A key insight by the original MIT group was the problem of time lag. Environmental problems became obvious and were acted on too late. Damage became locked in. This is the moment we are now living through. Nasa climate scientist James Hansen recently pointed out that if the rich world had started reducing emissions as recently as 2007, the annual reductions necessary would have been 3%. Wait until next year and the figure rises to 6%, wait further until 2020 and the annual target leaps to a staggering 15% reduction per year.

Bear in mind that the Stern Review on the economics of climate change found that annual emissions reductions greater than 1% have "been associated only with economic recession or upheaval".

There are many problematic issues to do with growth that can't be covered here. Clinging to growth, however, suffocates the imagination needed to devise more convivial ways to share a finite planet. At the very least, and with so much evidence to the contrary, the burden of proof now lies heavily on those who reject the original message of the Limits report, for them to demonstrate how, and under what circumstances, we could possibly enjoy "growth forever" in a finite world. Kenneth Boulding, the founder of general systems theory, thought this to be a view held only by "madmen and economists".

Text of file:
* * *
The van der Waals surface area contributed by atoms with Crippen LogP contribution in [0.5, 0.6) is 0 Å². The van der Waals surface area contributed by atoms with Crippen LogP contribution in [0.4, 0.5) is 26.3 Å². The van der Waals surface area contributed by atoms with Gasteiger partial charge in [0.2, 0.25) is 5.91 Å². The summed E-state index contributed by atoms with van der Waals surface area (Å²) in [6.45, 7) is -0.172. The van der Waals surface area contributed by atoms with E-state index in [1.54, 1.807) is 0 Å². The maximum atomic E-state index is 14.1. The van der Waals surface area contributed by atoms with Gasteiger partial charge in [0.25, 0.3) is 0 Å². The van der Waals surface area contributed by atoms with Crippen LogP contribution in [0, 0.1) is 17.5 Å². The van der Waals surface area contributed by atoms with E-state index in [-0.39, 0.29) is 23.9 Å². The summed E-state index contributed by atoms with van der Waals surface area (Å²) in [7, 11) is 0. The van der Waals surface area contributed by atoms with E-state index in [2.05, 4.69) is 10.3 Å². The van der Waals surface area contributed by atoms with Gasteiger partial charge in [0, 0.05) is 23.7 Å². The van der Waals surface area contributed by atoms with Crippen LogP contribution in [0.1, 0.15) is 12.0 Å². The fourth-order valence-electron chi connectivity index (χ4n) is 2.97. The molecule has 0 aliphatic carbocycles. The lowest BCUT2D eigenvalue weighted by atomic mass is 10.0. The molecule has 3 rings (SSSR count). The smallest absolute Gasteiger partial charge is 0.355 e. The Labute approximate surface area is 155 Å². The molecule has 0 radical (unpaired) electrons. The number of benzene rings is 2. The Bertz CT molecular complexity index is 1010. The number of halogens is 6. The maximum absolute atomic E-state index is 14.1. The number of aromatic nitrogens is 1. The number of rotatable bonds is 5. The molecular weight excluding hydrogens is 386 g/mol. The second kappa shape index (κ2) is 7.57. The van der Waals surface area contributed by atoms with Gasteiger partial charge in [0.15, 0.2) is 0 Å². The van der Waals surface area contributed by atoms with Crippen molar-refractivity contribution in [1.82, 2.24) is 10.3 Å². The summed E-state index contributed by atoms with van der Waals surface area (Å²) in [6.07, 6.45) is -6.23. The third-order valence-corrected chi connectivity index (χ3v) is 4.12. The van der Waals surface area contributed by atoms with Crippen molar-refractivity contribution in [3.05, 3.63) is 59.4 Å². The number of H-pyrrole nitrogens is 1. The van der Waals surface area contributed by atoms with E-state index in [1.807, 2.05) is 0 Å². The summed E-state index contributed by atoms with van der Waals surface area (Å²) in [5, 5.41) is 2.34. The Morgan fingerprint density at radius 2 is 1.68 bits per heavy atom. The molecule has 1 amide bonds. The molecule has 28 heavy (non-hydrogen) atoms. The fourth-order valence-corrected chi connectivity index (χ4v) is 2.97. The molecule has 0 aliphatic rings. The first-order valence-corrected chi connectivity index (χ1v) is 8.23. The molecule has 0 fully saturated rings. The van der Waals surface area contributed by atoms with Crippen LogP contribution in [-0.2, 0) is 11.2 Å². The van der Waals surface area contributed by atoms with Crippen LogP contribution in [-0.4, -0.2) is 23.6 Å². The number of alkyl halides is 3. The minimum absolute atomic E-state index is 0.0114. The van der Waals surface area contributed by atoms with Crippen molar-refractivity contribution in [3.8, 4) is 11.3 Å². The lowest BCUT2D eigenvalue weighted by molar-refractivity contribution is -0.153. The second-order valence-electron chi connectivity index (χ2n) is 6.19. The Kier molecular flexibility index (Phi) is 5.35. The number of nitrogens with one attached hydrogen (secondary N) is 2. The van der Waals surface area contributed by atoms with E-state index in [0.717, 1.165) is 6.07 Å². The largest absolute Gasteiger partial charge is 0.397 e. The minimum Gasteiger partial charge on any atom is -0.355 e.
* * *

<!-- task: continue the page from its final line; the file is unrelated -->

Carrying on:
1. We have a good county library system; indeed, the three leading libraries have won national awards. Yet you won't find a copy of Limits to Growth, first or second editions, anywhere. I counted 143 volumes of Danielle Steel at one, though.
    You won't find Howard Zinn's A People's History of the United States either.
    I wonder if citizens of the Roman Empire thought that only deluded alarmists saw that the Goths were coming.

  2. Wow, we've got both of those in our library system (unfortunately only 1 Limits to Growth and 1 at reference). In my experience, librarians tend to be an open-minded anti-censorship bunch.